Skip to content

Richmond community saves turtles at local park

Red-eared sliders are considered to be invasive under the Wildlife Act

Three red-eared sliders at Minoru Lake just found forever homes thanks to Richmondites.  

The City of Richmond found the three turtles earlier this month when they drained the lake for renovations. Red-eared sliders are considered an invasive species under the Wildlife Act, and it would usually mean that they would have to be euthanized. Thankfully, this did not happen.  

The City had reviewed the Wildlife Act again to make sure there were no alternatives and found that red-eared sliders were exempt from protection under the Act.  

“This means red-eared sliders specifically can be captured, transported, and possessed unlike most other species,” explained City spokesperson, Clay Adams.  

But because the turtles are an invasive species, they couldn’t return to the lake. They needed a new home.  

When experienced animal rescuer Ella Lee heard about the situation, she leaped into action.    

“I know they are invasive, but they are still lives, and I believe that we have a responsibility since we brought them here. We shouldn’t just throw them away or kill them like their lives don’t matter,” said Lee.  

The City agreed to release the turtles to Lee as long as she promised not to release them into the wild, and she had to keep the male turtle separate from the females.  

“The representative would call me whenever one was found, and I would pick them up. And they were docile. They didn’t try biting or anything. They were obviously pets that were released into the pond,” said Lee.  

The female turtles, who Lee named Webbigail and Wendy, were the size of a bike helmet, while Webster, the male turtle was much smaller.   

Members of the community heard about the turtles after someone made a post on the Facebook group "Community of Richmond BC," and many offered to help Lee.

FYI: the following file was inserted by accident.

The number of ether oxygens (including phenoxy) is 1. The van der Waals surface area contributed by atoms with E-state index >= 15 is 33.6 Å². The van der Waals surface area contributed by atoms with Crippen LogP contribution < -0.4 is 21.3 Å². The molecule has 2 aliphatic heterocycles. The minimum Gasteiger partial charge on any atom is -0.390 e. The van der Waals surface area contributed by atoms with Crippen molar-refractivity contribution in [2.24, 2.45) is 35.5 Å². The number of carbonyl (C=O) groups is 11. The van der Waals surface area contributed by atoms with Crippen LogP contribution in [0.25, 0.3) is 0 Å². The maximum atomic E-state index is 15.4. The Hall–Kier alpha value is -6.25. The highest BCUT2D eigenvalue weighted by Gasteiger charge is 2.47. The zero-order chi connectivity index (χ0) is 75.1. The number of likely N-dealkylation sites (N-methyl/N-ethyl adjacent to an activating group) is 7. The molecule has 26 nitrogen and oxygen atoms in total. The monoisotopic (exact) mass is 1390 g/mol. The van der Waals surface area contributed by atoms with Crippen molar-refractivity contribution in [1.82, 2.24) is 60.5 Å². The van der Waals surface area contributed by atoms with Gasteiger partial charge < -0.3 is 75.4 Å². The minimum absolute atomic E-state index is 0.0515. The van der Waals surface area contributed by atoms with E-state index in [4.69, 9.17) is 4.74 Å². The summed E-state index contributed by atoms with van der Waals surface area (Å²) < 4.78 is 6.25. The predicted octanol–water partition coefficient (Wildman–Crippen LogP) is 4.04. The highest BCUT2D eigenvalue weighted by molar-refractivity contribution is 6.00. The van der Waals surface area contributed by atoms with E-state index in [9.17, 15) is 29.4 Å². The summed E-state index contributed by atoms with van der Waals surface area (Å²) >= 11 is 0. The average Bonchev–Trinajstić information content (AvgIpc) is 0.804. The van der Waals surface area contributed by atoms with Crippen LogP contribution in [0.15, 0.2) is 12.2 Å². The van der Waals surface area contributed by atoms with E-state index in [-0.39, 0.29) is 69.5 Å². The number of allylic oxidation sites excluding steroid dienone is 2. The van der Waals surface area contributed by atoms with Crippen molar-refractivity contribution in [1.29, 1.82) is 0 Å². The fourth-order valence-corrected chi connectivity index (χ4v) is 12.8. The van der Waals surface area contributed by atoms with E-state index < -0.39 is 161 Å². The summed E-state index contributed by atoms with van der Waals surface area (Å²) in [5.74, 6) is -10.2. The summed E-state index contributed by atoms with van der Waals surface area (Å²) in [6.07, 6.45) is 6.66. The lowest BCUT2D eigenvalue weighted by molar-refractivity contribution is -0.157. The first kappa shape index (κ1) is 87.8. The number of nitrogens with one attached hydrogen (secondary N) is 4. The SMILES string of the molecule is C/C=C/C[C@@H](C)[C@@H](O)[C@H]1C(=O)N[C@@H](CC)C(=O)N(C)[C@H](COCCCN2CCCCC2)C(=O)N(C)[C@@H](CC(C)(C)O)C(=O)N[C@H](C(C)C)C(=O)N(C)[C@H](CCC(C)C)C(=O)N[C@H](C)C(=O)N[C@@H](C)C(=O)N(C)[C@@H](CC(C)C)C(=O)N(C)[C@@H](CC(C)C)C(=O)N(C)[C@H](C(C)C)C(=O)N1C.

“I'm happy that people in the community came together to offer their homes and to help the City as well so that they didn’t have to resort to anything drastic,” said Lee.   

Lee is also grateful that the City was willing to work with her to rehome the turtles.  

“It’s really heartwarming to see that [the City is] willing to help little animals that others may feel are insignificant,” she added.  

Webbigail and Wendy now live in a small private pond in a fully-fenced yard, and Webster's new owners also built him a nice habitat.  

“I made sure that everyone was aware that they do live a long time and the specialized care that they need. They do require UV light or natural sunlight like many reptiles do,” said Lee.  

Invasive species are an ongoing issue in the area, and the City hopes that members of the community will understand the consequences of releasing pets and other animals.  

“We remind people it is not acceptable to release pets and other species into the wild simply because they have tired of or lost interest in caring for them at home. Such actions are a threat to the environment and place native species – as well as the animal/reptile itself – at risk,” said Adams.